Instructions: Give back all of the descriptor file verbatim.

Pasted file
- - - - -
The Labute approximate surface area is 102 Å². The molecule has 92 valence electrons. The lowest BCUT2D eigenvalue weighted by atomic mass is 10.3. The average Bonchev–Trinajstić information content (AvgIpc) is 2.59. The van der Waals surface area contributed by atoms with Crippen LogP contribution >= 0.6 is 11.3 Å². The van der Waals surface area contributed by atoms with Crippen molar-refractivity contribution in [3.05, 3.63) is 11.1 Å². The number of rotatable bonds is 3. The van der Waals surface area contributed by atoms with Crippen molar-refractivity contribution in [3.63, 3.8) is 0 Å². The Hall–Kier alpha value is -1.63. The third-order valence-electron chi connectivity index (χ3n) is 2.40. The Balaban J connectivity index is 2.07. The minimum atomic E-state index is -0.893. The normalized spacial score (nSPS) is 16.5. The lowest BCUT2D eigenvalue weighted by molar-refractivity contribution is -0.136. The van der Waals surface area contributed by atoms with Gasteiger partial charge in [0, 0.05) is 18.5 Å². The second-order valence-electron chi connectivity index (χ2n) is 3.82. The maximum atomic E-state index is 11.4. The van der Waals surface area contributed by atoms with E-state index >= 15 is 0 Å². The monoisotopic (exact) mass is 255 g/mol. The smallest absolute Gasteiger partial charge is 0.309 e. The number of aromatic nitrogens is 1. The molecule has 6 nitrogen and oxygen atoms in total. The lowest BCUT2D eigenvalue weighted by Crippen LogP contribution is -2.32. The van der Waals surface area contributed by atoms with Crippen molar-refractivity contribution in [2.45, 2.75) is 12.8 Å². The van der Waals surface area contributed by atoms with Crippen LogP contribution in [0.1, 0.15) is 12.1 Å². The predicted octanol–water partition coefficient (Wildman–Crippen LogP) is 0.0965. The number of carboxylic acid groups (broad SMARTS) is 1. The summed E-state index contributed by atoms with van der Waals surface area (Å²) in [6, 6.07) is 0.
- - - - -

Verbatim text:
The Labute approximate surface area is 102 Å². The molecule has 92 valence electrons. The lowest BCUT2D eigenvalue weighted by atomic mass is 10.3. The average Bonchev–Trinajstić information content (AvgIpc) is 2.59. The van der Waals surface area contributed by atoms with Crippen LogP contribution >= 0.6 is 11.3 Å². The van der Waals surface area contributed by atoms with Crippen molar-refractivity contribution in [3.05, 3.63) is 11.1 Å². The number of rotatable bonds is 3. The van der Waals surface area contributed by atoms with Crippen molar-refractivity contribution in [3.63, 3.8) is 0 Å². The Hall–Kier alpha value is -1.63. The third-order valence-electron chi connectivity index (χ3n) is 2.40. The Balaban J connectivity index is 2.07. The minimum atomic E-state index is -0.893. The normalized spacial score (nSPS) is 16.5. The lowest BCUT2D eigenvalue weighted by molar-refractivity contribution is -0.136. The van der Waals surface area contributed by atoms with Gasteiger partial charge in [0, 0.05) is 18.5 Å². The second-order valence-electron chi connectivity index (χ2n) is 3.82. The maximum atomic E-state index is 11.4. The van der Waals surface area contributed by atoms with E-state index >= 15 is 0 Å². The monoisotopic (exact) mass is 255 g/mol. The smallest absolute Gasteiger partial charge is 0.309 e. The number of aromatic nitrogens is 1. The molecule has 6 nitrogen and oxygen atoms in total. The lowest BCUT2D eigenvalue weighted by Crippen LogP contribution is -2.32. The van der Waals surface area contributed by atoms with Crippen molar-refractivity contribution in [2.45, 2.75) is 12.8 Å². The van der Waals surface area contributed by atoms with Crippen LogP contribution in [0.1, 0.15) is 12.1 Å². The predicted octanol–water partition coefficient (Wildman–Crippen LogP) is 0.0965. The number of carboxylic acid groups (broad SMARTS) is 1. The summed E-state index contributed by atoms with van der Waals surface area (Å²) in [6, 6.07) is 0.